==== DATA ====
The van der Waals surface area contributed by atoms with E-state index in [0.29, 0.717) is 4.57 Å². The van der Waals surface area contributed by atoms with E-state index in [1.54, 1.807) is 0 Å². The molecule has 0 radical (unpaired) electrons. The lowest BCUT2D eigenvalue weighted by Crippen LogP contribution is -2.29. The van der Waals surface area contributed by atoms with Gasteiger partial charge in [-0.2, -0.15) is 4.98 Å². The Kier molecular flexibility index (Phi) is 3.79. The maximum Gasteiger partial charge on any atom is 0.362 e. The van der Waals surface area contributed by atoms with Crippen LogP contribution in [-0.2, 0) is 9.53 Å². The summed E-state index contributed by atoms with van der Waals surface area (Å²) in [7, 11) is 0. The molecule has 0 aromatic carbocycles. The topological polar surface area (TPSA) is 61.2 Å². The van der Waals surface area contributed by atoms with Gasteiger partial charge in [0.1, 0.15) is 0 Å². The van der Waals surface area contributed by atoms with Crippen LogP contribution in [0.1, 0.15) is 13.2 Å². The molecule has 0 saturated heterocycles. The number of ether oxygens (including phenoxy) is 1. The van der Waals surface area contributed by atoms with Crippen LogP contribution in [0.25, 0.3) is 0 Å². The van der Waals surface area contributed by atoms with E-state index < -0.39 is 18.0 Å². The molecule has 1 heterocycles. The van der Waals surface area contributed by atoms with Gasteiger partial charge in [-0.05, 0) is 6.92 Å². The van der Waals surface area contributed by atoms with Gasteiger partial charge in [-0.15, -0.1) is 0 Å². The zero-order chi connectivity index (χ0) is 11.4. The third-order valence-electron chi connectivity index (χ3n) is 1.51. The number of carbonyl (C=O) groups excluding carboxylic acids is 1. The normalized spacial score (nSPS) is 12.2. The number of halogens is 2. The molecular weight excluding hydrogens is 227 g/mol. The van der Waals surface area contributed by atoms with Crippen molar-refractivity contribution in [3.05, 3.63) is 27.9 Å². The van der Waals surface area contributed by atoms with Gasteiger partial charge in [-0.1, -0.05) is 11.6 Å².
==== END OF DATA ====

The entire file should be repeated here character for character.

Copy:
The van der Waals surface area contributed by atoms with E-state index in [0.29, 0.717) is 4.57 Å². The van der Waals surface area contributed by atoms with E-state index in [1.54, 1.807) is 0 Å². The molecule has 0 radical (unpaired) electrons. The lowest BCUT2D eigenvalue weighted by Crippen LogP contribution is -2.29. The van der Waals surface area contributed by atoms with Gasteiger partial charge in [-0.2, -0.15) is 4.98 Å². The Kier molecular flexibility index (Phi) is 3.79. The maximum Gasteiger partial charge on any atom is 0.362 e. The van der Waals surface area contributed by atoms with Crippen LogP contribution in [-0.2, 0) is 9.53 Å². The summed E-state index contributed by atoms with van der Waals surface area (Å²) in [7, 11) is 0. The molecule has 0 aromatic carbocycles. The topological polar surface area (TPSA) is 61.2 Å². The van der Waals surface area contributed by atoms with Gasteiger partial charge in [0.1, 0.15) is 0 Å². The van der Waals surface area contributed by atoms with Crippen LogP contribution in [0.1, 0.15) is 13.2 Å². The molecule has 0 saturated heterocycles. The number of ether oxygens (including phenoxy) is 1. The van der Waals surface area contributed by atoms with Crippen LogP contribution in [0.25, 0.3) is 0 Å². The van der Waals surface area contributed by atoms with E-state index < -0.39 is 18.0 Å². The molecule has 1 heterocycles. The van der Waals surface area contributed by atoms with Gasteiger partial charge in [-0.05, 0) is 6.92 Å². The van der Waals surface area contributed by atoms with Gasteiger partial charge in [-0.15, -0.1) is 0 Å². The zero-order chi connectivity index (χ0) is 11.4. The third-order valence-electron chi connectivity index (χ3n) is 1.51. The number of carbonyl (C=O) groups excluding carboxylic acids is 1. The normalized spacial score (nSPS) is 12.2. The number of halogens is 2. The molecular weight excluding hydrogens is 227 g/mol. The van der Waals surface area contributed by atoms with Crippen molar-refractivity contribution in [3.05, 3.63) is 27.9 Å². The van der Waals surface area contributed by atoms with Gasteiger partial charge in [-0.1, -0.05) is 11.6 Å².